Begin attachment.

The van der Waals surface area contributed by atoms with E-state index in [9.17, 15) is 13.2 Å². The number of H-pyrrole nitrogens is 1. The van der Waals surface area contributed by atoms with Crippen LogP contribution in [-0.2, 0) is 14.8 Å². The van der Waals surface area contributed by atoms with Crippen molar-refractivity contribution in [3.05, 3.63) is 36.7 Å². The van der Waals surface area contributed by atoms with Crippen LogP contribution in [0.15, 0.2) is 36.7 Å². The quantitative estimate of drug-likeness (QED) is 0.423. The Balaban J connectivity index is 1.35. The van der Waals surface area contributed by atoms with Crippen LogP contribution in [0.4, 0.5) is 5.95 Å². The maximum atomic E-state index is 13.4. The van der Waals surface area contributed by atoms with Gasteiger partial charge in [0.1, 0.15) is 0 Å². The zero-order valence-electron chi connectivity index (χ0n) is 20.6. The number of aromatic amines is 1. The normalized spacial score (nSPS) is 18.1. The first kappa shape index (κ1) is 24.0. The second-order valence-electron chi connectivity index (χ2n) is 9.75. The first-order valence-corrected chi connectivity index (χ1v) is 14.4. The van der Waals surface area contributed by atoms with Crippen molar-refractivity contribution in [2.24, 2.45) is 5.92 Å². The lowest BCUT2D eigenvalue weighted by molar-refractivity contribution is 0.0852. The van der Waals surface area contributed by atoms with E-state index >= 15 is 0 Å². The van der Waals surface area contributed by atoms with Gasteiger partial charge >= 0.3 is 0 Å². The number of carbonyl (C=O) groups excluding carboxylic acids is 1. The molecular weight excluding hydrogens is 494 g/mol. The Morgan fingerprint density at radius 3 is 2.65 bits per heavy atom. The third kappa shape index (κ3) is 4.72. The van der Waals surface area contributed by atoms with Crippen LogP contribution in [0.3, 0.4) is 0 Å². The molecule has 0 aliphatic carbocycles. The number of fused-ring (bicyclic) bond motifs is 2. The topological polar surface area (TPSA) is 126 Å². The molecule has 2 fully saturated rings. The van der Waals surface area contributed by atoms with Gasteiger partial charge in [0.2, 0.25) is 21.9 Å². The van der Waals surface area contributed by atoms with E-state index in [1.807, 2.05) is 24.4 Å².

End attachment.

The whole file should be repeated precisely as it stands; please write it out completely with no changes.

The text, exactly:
The van der Waals surface area contributed by atoms with E-state index in [9.17, 15) is 13.2 Å². The number of H-pyrrole nitrogens is 1. The van der Waals surface area contributed by atoms with Crippen LogP contribution in [-0.2, 0) is 14.8 Å². The van der Waals surface area contributed by atoms with Crippen molar-refractivity contribution in [3.05, 3.63) is 36.7 Å². The van der Waals surface area contributed by atoms with Crippen LogP contribution in [0.15, 0.2) is 36.7 Å². The quantitative estimate of drug-likeness (QED) is 0.423. The Balaban J connectivity index is 1.35. The van der Waals surface area contributed by atoms with Crippen LogP contribution in [0.4, 0.5) is 5.95 Å². The maximum atomic E-state index is 13.4. The van der Waals surface area contributed by atoms with Gasteiger partial charge in [0.1, 0.15) is 0 Å². The zero-order valence-electron chi connectivity index (χ0n) is 20.6. The number of aromatic amines is 1. The normalized spacial score (nSPS) is 18.1. The first kappa shape index (κ1) is 24.0. The second-order valence-electron chi connectivity index (χ2n) is 9.75. The first-order valence-corrected chi connectivity index (χ1v) is 14.4. The van der Waals surface area contributed by atoms with Crippen molar-refractivity contribution in [2.24, 2.45) is 5.92 Å². The lowest BCUT2D eigenvalue weighted by molar-refractivity contribution is 0.0852. The van der Waals surface area contributed by atoms with E-state index >= 15 is 0 Å². The van der Waals surface area contributed by atoms with Gasteiger partial charge >= 0.3 is 0 Å². The number of carbonyl (C=O) groups excluding carboxylic acids is 1. The molecular weight excluding hydrogens is 494 g/mol. The Morgan fingerprint density at radius 3 is 2.65 bits per heavy atom. The third kappa shape index (κ3) is 4.72. The van der Waals surface area contributed by atoms with Crippen LogP contribution in [0.3, 0.4) is 0 Å². The molecule has 0 aliphatic carbocycles. The number of fused-ring (bicyclic) bond motifs is 2. The topological polar surface area (TPSA) is 126 Å². The molecule has 2 fully saturated rings. The van der Waals surface area contributed by atoms with Gasteiger partial charge in [0.2, 0.25) is 21.9 Å². The van der Waals surface area contributed by atoms with E-state index in [1.807, 2.05) is 24.4 Å².